February 11, 2008
By Carlos Santos
CHARLOTTESVILLE — The University of Virginia’s endowment grew 20.8 percent — from $3.6 billion to $4.4 billion last year — yet the school still increased in-state tuition by about 8.3 percent to about $8,500 last year.
Virginia Tech’s endowment grew 17.3 percent — from $447 million to $525 million — yet the school’s in-state tuition increased by 6.1 percent to $7,397.
The College of William and Mary’s endowment grew 19.2 percent from $492 million to $586 million, yet its in-state tuition increased by 7.1 percent to $9,164.
Public and private college endowments are getting fatter — two schools in Virginia boast totals over $1 billion — but don’t expect those riches to reduce tuition, at least at public institutions.
Some U.S. senators are trying to find out why.
“Tuition has gone up, college presidents’ salaries have gone up, and endowments continue to go up and up,” Sen. Charles E. Grassley of Iowa, the ranking Republican on the Senate Finance Committee, said recently. “We need to start seeing tuition relief for families go up just as fast.”
A college business officers’ group recently reported on endowments at nearly 800 public and private colleges in the nation, including most public and some private colleges in Virginia.
U.Va.’s $4.4 billion was the largest endowment by far in the state for fiscal 2007. The University of Richmond, a private school with about $1.65 billion, had the second largest total, according to the National Association of College and University Business Officers.
“U.Va. has grown its endowment over time, through the generosity of its donors and generally strong market performance,” Yoke San Reynolds, vice president and chief financial officer of U.Va., said in an e-mail to The Times-Dispatch.
Overall, some 76 colleges and universities in the country had endowments of $1 billion or more in the last fiscal year, according to the analysis. Harvard had the largest endowment at $34.6 billion and Yale the second largest with $22.5 billion.
Those endowments have prompted concern among members of the Senate committee about the growing cost of higher education.
The committee has requested information from the nation’s 136 wealthiest schools — including U.Va., W&M and UR. The senators want to know how endowments are used, how financial aid is given and how much tuitions have gone up in recent years.
School officials respond that endowments are only loosely tied to tuition. They note that many donors earmark contributions for particular projects such as buildings, cancer research or chaired professorships.
Sam Jones, vice president for finance at W&M, said the “lion’s share of our endowment is restricted.” The same holds true for other schools, according to officials there.
U.Va.’s Reynolds wrote, “Some of our endowments are established to provide financial aid and we use the payout accordingly. However, we cannot spend the distribution from an endowment for cancer research to reduce tuition.”
Steven Roy Goodman, an educational consultant in Washington and author of a book on college admissions, is critical of how schools hoard endowments.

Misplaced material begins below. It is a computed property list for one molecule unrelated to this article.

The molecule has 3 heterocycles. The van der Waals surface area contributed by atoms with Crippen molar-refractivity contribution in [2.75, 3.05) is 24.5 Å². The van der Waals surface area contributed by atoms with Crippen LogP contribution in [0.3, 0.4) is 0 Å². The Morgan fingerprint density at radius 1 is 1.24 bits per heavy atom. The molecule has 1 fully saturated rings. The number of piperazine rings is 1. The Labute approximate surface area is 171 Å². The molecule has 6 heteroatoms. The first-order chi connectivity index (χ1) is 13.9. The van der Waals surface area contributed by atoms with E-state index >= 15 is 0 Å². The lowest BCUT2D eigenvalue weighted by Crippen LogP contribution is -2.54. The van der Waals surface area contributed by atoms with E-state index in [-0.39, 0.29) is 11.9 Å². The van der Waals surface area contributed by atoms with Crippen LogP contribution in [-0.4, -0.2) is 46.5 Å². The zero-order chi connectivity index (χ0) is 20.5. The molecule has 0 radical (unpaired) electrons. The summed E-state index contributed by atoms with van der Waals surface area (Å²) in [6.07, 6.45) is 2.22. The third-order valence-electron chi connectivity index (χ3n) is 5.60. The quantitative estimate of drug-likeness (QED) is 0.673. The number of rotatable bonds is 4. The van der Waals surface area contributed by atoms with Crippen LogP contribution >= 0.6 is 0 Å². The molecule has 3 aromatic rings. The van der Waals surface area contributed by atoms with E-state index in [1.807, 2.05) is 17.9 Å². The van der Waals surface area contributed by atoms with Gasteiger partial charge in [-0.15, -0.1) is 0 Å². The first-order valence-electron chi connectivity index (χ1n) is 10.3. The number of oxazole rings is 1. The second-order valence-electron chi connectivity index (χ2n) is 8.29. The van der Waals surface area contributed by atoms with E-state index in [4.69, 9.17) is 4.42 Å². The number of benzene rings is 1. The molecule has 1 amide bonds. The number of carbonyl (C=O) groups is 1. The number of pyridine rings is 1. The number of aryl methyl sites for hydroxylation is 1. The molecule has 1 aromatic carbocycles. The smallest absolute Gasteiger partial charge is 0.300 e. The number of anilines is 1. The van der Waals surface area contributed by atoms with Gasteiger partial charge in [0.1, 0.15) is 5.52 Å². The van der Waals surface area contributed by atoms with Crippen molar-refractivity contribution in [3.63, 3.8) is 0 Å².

“While universities are bragging about the size of their endowments, middle-class families are suffering,” he said. “Many universities claim they’re saving for the future and it’s true. But it’s not in society’s best interest for universities to sack away millions and billions of dollars when students need the money now.”
School officials say, however, they must be careful to protect their endowments that may see a negative return during economic turndowns. So most schools spend only a small percentage of their endowment each year.
Virginia Tech spokesman Larry Hincker said that while his school’s endowment seems huge, the revenue it generates is not, relatively speaking.
“In our case, about half of the endowment is dedicated to scholarships, or about $250 million. That $250 million would throw off about $12 million in earnings to be applied to the tuition bills. Compare that against the $442 million it takes to run the educational and general operation of the university and you can see that it’s only a small portion.”
Hincker argues that “tuition is going up because state support is going down.”
Dan Hix, finance policy director for the State Council of Higher Education for Virginia, suggested that was partially true, though state funding of colleges is complex.
“Since 2004, general funding to higher education has been significant,” Hix said. “But because of state budget cuts, in this current year there’s virtually no increase over 2007.”
Private schools use endowments differently. UR spokesman Brian Eckert said “the size of the endowment directly affects how much tuition is charged.”
Though UR’s endowment is large, Eckert maintained that the $37,610 yearly tuition is not high “for the quality of education” it provides. By contrast, Harvard’s tuition is about $45,000.
Eckert said two-thirds of UR’s students receive some form of financial aid: “It is through endowment earnings, for example, that we can offer Virginia students whose family incomes are less than $40,000 the opportunity to attend the university free of charge.”
The Senate committee, which influences tax policy, wants schools to use more of their endowment money for financial aid and is threatening to make schools spend at least 5 percent of their endowments each year, as foundations must.
W&M said it spent 4.75 percent of its endowment in fiscal 2007-08. Virginia Tech said it spent 5 percent of its endowment and U.Va. said it spent 4.5 percent of its endowment. Eckert said UR is still compiling data on its spending rate.
But Goodman says rich colleges need to spend more to help not only poor and middle-class students but also graduate teaching assistants, poorer colleges and even high schools.
“If universities take a leadership role in improving education in America, it behooves them to spend more,” he said.